You Should Be Watching Regular Show
It’s been difficult in the last ten years to really appreciate a cartoon. The nineties were filled with them, every cartoon enjoyable to watch, unique in its plot, and filled with interesting characters exaggerating the ones surrounding us in real life. But the early 2000s brought such a disappointment to the cartoon world. Although I can’t speak for all cartoons, many of them lost their creativity. They became too careful with what they tried to achieve and that exaggeration that was so funny disappeared. But fret no more! Cartoons are making a great comeback, and I can’t be the only happy one. Since 2007, Cartoon Network has been releasing wonderful, enjoyable cartoons for all ages and these shows— Adventure Time with Finn and Jake, The Marvelous Misadventures of Flapjack, Chowder, Regular Show, etc.— have dug up the buried treasure of ridiculousness.
There’s a wonderful chunk of time in the early evening on Cartoon Network when Regular Show plays consistently for almost two hours. Each episode is about fifteen minutes long and the plot usually centers around Mordecai and Rigby, a blue-jay and a raccoon in their twenties working as groundkeepers in a park. They’re always trying to slack off, which tends to lead them into trouble with their gumball machine boss, Benson. The trouble always accelerates, causing the park staff (including an overweight green monster Muscle Man, an immortal Yeti named Skips, and a large-headed, high-pitched old man named Pops) to undergo crazy, surrealistic adventures until the last second, when everything gets neatly sorted out. It takes a simple issue like lying to people or getting angry and teaches a lesson in an exaggerated (and comedic!) way.
The show has gained intense popularity since its premiere four seasons ago in 2010. Thirty year-old J.G. Quintel created the show based off of characters from his student films (The Naïve Man from Lolliland and 2 in the AM PM) when he studied at California Institute of the Arts. Regular Show was pitched for Cartoon Network’s Cartoonstitute project, where young people were invited to create pilots of their ideas. The network picked up Quintel’s show quickly. Before Regular Show, Quintel worked at Cartoon Network as the creative director of The Marvelous Misadventures of Flapjack (which tragically no longer airs) with Thurop Van Orman, with whom he attended college. Cartoons seemed to always have been Quintel’s calling.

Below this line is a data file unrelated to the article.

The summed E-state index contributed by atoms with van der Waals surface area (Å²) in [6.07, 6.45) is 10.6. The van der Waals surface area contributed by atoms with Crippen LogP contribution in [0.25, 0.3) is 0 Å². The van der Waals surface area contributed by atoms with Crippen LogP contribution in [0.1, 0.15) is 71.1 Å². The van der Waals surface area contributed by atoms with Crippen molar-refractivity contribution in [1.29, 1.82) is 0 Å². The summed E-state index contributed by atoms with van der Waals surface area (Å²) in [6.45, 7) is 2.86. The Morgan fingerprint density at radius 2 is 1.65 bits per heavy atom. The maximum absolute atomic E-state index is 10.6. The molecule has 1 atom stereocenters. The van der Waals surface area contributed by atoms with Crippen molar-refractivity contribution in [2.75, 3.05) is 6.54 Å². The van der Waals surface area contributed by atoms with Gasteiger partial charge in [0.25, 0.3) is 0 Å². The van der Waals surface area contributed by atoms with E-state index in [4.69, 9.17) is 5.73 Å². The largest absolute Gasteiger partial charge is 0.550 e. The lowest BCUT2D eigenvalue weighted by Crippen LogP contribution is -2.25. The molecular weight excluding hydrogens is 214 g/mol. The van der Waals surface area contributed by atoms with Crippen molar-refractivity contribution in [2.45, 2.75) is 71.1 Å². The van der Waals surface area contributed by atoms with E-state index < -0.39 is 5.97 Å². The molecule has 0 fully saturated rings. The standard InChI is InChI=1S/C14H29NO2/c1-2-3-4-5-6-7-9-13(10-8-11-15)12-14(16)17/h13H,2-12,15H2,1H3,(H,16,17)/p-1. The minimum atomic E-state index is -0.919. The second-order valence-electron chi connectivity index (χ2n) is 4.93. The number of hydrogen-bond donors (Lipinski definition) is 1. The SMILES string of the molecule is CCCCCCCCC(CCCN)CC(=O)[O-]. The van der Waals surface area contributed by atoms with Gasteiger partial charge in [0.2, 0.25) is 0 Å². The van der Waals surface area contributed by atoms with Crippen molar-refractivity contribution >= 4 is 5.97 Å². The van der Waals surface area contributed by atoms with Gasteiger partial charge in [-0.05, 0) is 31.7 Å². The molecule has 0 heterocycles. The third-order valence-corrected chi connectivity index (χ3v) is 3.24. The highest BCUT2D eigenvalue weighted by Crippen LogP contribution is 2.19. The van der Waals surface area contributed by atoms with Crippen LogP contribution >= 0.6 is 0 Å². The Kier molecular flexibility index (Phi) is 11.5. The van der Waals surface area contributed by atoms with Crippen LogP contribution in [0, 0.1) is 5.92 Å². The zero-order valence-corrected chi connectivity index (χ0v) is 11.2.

Regular Show is inspired greatly by Quintel’s life experiences while he was in college, and he identifies himself with the main character Mordecai. His past is obviously weaved into the show. Regular Show features music and references from the 80’s and the characters use a lot of older technology, like VHS tapes and players and cartridge based video game consoles. Even the animation is done by hand because Quintel felt more comfortable working on paper and felt it better represents the variety of styles by the different artists. It is never over the top or trying too hard, and each character is unique and hysterical. The voice acting sounds conversational and natural, which makes the comedy that way, too.
New episodes air Monday nights at 8 PM, right after Adventure Time with Finn and Jake. Highly recommended, and always a good laugh and easy watch, Regular Show deserves the appreciation— especially because it’s not hard to associate with Mordecai and Rigby who, although having responsibilities, still manage to enjoy the nice, lazy, silly life.